First Nations flags raise spirits, hope on site of landmark 1871 treaty signing

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LOWER FORT GARRY — Exactly 146 years to the day Treaty 1 was signed at Lower Fort Garry, Parks Canada unveiled nine flags there Thursday afternoon to mark the anniversary of the legislation that forever altered the fabric of Canadian history.

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Hey there, time traveller!
This article was published 03/08/2017 (1833 days ago), so information in it may no longer be current.

LOWER FORT GARRY — Exactly 146 years to the day Treaty 1 was signed at Lower Fort Garry, Parks Canada unveiled nine flags there Thursday afternoon to mark the anniversary of the legislation that forever altered the fabric of Canadian history.

Seven flags representing Treaty 1 First Nations — Swan Lake, Sandy Bay Ojibway, Long Plain, Roseau River Anishinabe, Brokenhead Ojibway, Sagkeeng and Peguis — flanked by a Canadian flag and a Union Jack, were erected on the national historic site, creating a permanent reminder of both the treaty’s successes and its shortcomings.

“It’s a beautiful legacy for us to witness,” Long Plain First Nation Chief Dennis Meeches said minutes before the flags were raised. “Today is a great example of reconciliation.”

JUSTIN SAMANSKI-LANGILLE / WINNIPEG FREE PRESS Flags are raised at a Treaty 1 flag raising ceremony Thursday at Lower Fort Gary National Historic Site.

When it was signed Aug. 3, 1871, Treaty 1 became the first numbered treaty made between Indigenous peoples and the Crown in Western Canada. After several days of deliberation and negotiation between Crown officials and Indigenous representatives, the agreement was reached and a bond established between European settlers and Canada’s first people.

Though its signing resulted in those Indigenous people ceding a significant portion of southern Manitoba to the newly established federal government, Treaty 1 is considered by many to be a representation of nation-to-nation relationships intended to foster respect and understanding between all people living in what is now known as Canada.

“We’re all treaty people here sharing one goal,” said Chief Lance Roulette of Sandy Bay Ojibway First Nation. “To grow, to be prosperous and to live in harmony with one another.”

Speaking to a crowd of more than 120 people, Roulette and other chiefs discussed the importance of the continued commitment by both the government and the public to recognize and acknowledge the history of Canadian land and the legacy of the agreements that shaped and continue to define the country.

“It’s happening late,” Roulette said. “But it’s happening.”

Brokenhead Ojibway First Nation Chief Jim Bear acknowledged the flags’ installation as an important step, but he called on all levels of government to continue to address and commit to reconciliation efforts.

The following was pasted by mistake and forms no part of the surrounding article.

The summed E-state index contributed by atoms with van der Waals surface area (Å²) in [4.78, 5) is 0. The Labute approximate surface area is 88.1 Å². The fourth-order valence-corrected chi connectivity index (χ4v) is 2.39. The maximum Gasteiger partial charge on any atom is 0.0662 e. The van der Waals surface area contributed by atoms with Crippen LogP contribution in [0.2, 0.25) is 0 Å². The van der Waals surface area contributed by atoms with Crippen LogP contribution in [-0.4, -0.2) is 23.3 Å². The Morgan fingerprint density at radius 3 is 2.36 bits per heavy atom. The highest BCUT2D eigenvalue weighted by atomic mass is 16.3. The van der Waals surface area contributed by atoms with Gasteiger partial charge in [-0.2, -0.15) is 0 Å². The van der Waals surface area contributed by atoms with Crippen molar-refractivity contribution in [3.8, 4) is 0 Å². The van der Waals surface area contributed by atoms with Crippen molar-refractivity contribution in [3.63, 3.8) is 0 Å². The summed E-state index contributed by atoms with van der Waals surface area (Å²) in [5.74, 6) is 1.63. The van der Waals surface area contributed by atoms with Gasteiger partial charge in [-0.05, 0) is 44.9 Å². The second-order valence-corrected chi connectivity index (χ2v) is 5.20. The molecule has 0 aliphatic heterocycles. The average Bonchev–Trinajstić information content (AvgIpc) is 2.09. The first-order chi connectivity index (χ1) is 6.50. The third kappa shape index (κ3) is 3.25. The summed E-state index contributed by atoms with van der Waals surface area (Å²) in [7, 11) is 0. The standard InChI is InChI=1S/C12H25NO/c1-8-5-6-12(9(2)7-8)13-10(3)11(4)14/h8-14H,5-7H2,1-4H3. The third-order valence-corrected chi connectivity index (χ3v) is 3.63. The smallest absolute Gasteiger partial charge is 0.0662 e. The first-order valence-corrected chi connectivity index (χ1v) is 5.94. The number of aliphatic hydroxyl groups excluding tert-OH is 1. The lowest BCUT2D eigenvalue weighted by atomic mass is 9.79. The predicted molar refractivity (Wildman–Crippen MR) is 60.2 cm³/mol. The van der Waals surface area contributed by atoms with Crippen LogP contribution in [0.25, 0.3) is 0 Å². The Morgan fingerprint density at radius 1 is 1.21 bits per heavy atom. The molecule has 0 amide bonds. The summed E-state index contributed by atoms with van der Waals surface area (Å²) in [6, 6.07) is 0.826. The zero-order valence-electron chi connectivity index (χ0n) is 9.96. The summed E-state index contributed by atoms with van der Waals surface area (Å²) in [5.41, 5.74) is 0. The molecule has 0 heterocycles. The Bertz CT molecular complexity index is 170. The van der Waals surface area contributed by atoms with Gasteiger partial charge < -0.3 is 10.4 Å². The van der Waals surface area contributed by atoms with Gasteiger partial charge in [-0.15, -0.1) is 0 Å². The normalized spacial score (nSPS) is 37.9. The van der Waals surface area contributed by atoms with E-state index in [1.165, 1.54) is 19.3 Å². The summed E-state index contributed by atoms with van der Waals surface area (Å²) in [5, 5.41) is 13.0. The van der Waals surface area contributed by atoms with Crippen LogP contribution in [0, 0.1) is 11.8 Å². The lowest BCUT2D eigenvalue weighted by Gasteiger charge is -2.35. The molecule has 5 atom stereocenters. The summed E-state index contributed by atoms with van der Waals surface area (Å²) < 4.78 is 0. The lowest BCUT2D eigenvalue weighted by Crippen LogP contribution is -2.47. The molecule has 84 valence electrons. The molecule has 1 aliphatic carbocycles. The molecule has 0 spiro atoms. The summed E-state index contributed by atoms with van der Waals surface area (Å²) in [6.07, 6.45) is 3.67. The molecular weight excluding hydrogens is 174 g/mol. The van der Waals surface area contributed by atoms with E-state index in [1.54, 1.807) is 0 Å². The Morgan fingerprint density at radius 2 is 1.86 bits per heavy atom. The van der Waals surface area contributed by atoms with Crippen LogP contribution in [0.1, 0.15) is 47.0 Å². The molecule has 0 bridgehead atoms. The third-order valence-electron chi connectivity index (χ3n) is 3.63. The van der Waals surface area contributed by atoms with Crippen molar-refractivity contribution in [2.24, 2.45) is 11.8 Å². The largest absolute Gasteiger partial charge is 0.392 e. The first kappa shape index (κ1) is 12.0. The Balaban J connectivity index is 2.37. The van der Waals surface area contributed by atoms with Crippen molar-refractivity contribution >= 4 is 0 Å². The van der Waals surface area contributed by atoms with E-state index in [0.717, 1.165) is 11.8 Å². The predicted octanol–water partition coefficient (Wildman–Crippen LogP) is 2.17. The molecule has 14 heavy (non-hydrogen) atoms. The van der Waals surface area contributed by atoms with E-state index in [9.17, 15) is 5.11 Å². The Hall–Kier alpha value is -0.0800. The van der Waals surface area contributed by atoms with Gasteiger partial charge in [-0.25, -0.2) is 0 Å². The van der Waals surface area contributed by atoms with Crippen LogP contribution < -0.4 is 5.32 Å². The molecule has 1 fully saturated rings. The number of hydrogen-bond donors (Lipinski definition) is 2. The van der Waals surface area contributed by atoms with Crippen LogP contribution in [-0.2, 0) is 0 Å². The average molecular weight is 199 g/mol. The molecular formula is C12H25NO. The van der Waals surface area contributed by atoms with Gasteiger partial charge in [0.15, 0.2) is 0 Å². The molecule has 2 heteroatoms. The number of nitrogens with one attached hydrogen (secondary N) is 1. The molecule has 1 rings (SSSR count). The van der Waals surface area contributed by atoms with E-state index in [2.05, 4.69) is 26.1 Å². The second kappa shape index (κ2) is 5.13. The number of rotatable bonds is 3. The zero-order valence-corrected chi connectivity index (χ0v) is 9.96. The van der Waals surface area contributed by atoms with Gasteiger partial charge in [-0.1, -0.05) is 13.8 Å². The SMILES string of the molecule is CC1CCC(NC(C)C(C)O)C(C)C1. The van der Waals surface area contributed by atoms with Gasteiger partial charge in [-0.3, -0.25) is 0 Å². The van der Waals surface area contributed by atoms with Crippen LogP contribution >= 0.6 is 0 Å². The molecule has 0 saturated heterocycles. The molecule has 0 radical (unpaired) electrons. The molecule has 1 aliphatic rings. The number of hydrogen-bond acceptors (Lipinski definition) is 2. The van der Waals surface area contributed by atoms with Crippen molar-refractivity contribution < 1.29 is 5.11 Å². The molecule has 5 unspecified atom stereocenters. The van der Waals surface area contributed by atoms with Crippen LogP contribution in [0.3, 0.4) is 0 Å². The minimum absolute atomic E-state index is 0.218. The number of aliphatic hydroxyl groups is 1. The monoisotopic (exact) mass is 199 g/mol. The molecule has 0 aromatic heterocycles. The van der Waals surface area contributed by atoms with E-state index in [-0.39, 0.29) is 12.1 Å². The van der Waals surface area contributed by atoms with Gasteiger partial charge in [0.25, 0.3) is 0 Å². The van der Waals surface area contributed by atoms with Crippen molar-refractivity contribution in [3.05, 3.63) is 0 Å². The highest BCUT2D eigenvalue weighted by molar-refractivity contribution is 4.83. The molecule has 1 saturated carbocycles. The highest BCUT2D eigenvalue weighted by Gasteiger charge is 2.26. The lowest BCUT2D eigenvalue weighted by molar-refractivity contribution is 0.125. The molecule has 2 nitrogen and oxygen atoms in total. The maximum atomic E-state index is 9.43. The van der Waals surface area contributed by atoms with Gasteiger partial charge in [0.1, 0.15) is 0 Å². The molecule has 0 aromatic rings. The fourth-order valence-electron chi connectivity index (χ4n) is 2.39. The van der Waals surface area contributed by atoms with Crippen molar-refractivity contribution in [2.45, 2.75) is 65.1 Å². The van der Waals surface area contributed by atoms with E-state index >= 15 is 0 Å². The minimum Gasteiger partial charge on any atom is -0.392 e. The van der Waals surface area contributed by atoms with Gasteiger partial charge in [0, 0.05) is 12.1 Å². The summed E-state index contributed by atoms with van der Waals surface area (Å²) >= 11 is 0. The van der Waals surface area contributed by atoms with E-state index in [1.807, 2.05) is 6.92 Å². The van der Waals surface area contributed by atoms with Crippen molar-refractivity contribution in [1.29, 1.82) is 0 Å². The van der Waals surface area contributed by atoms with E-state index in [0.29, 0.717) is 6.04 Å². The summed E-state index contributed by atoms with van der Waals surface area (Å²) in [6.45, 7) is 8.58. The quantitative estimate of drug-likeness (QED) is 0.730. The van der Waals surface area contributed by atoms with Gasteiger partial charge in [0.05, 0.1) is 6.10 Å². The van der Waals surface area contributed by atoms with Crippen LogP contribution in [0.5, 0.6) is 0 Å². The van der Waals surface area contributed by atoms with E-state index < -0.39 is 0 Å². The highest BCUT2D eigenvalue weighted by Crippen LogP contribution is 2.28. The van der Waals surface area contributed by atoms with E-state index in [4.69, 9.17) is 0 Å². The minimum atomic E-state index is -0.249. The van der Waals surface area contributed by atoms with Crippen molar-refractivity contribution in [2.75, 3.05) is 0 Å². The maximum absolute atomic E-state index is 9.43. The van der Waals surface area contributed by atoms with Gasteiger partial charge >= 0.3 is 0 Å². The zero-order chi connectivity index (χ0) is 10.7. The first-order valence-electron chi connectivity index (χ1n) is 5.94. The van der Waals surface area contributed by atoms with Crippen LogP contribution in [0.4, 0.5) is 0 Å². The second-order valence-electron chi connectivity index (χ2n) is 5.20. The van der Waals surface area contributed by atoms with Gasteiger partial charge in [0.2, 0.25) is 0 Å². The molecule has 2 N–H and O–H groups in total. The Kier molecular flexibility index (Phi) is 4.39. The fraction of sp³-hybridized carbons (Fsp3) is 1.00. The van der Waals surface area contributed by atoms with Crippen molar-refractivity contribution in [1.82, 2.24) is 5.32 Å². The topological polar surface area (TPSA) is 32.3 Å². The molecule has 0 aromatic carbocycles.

“We’re not asking for handouts,” Bear said. “We’re just asking for fairness. We’re just asking for justice. We’re just asking for reconciliation.”

Jim Carr, the federal minister of natural resources and the MP for Winnipeg South Centre, spoke at the event’s opening and attended a traditional pipe ceremony prior to the flag installation.

Carr said the ceremony served as a reminder that “we are spirit before we are human,” and that “when we go, we are returned to the earth. Returned to the ground. Returned to the creator.”

Loretta Ross, the Manitoba treaty commissioner, said the flags will now serve as a visible acknowledgment of the deep ties that First Nations in Manitoba and across Canada have to the land acquired by the government through treaties.

“When you see the flag of your community flying, it gives pride and gives a level of understanding,” she said.

Carl McCorrister, a retired teacher from Peguis First Nation, felt a deep sense of joy upon seeing his community’s flag — a green, yellow and blue tapestry with a red ring representing the circle of life at its centre — fluttering in the wind at Lower Fort Garry.

With the blue representing water, the green representing nature, and the red representing his people and ancestors, McCorrister said the flag serves as a reminder of his strong connection to Manitoba.

“In many ways, the flag symbolizes Treaty 1,” he said.

As the flags made their way up the poles, organized in a wide semi-circle, the crowd stood silently as one man banged a hand-held drum with authority, singing loudly and passionately, his voice echoing across the grounds.

For a long time, Meeches pointed out, holding Indigenous ceremonies and celebrating Indigenous culture was illegal; It wasn’t that long ago before they became publicly acceptable.

The raising of the flags might seem minor to some, but Ross, Carr and, most importantly, the chiefs and elders present, hope their presence will act as a signal of comprehension, understanding and reconciliation for years to come.

“It’s such a beautiful day,” said Peguis First Nation Chief Glenn Hudson. “Such a beautiful day.”

ben.waldman@freepress.mb.ca

Ben Waldman

Ben Waldman
Reporter

Ben Waldman covers a little bit of everything for the Free Press.

History

Updated on Thursday, August 3, 2017 4:06 PM CDT: Typo fixed.

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